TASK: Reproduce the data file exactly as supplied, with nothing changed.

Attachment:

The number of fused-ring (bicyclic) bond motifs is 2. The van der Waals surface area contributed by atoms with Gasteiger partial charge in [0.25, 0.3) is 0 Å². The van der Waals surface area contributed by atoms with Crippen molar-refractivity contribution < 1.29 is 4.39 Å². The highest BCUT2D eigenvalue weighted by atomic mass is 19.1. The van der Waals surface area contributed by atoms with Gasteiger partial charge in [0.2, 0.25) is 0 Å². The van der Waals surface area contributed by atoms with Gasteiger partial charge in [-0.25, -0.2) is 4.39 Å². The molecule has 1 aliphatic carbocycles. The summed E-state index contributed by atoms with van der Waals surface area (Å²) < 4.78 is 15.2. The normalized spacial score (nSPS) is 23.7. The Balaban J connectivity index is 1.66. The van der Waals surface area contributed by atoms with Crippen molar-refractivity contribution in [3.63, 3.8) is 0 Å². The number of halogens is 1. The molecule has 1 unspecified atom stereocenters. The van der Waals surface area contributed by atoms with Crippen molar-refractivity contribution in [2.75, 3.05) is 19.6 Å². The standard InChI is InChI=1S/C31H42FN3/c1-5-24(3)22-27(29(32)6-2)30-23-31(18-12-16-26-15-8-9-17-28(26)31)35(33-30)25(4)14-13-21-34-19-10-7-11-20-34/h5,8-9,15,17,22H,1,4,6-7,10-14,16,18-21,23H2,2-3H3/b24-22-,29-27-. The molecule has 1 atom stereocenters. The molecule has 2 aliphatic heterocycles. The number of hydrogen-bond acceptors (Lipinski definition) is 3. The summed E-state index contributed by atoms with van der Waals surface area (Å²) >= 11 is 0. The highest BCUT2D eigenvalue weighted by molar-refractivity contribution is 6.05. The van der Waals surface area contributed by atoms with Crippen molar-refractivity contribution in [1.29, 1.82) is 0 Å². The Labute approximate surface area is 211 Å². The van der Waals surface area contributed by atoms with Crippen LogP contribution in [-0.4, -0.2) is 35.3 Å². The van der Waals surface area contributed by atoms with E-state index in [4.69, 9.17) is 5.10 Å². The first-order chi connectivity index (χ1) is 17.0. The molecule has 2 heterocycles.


The number of fused-ring (bicyclic) bond motifs is 2. The van der Waals surface area contributed by atoms with Gasteiger partial charge in [0.25, 0.3) is 0 Å². The van der Waals surface area contributed by atoms with Crippen molar-refractivity contribution < 1.29 is 4.39 Å². The highest BCUT2D eigenvalue weighted by atomic mass is 19.1. The van der Waals surface area contributed by atoms with Gasteiger partial charge in [0.2, 0.25) is 0 Å². The van der Waals surface area contributed by atoms with Gasteiger partial charge in [-0.25, -0.2) is 4.39 Å². The molecule has 1 aliphatic carbocycles. The summed E-state index contributed by atoms with van der Waals surface area (Å²) < 4.78 is 15.2. The normalized spacial score (nSPS) is 23.7. The Balaban J connectivity index is 1.66. The van der Waals surface area contributed by atoms with Crippen molar-refractivity contribution in [3.63, 3.8) is 0 Å². The number of halogens is 1. The molecule has 1 unspecified atom stereocenters. The van der Waals surface area contributed by atoms with Crippen molar-refractivity contribution in [2.75, 3.05) is 19.6 Å². The standard InChI is InChI=1S/C31H42FN3/c1-5-24(3)22-27(29(32)6-2)30-23-31(18-12-16-26-15-8-9-17-28(26)31)35(33-30)25(4)14-13-21-34-19-10-7-11-20-34/h5,8-9,15,17,22H,1,4,6-7,10-14,16,18-21,23H2,2-3H3/b24-22-,29-27-. The molecule has 1 atom stereocenters. The molecule has 2 aliphatic heterocycles. The number of hydrogen-bond acceptors (Lipinski definition) is 3. The summed E-state index contributed by atoms with van der Waals surface area (Å²) >= 11 is 0. The highest BCUT2D eigenvalue weighted by molar-refractivity contribution is 6.05. The van der Waals surface area contributed by atoms with Crippen molar-refractivity contribution in [1.29, 1.82) is 0 Å². The Labute approximate surface area is 211 Å². The van der Waals surface area contributed by atoms with Crippen LogP contribution in [-0.4, -0.2) is 35.3 Å². The van der Waals surface area contributed by atoms with E-state index in [4.69, 9.17) is 5.10 Å². The first-order chi connectivity index (χ1) is 17.0. The molecule has 2 heterocycles.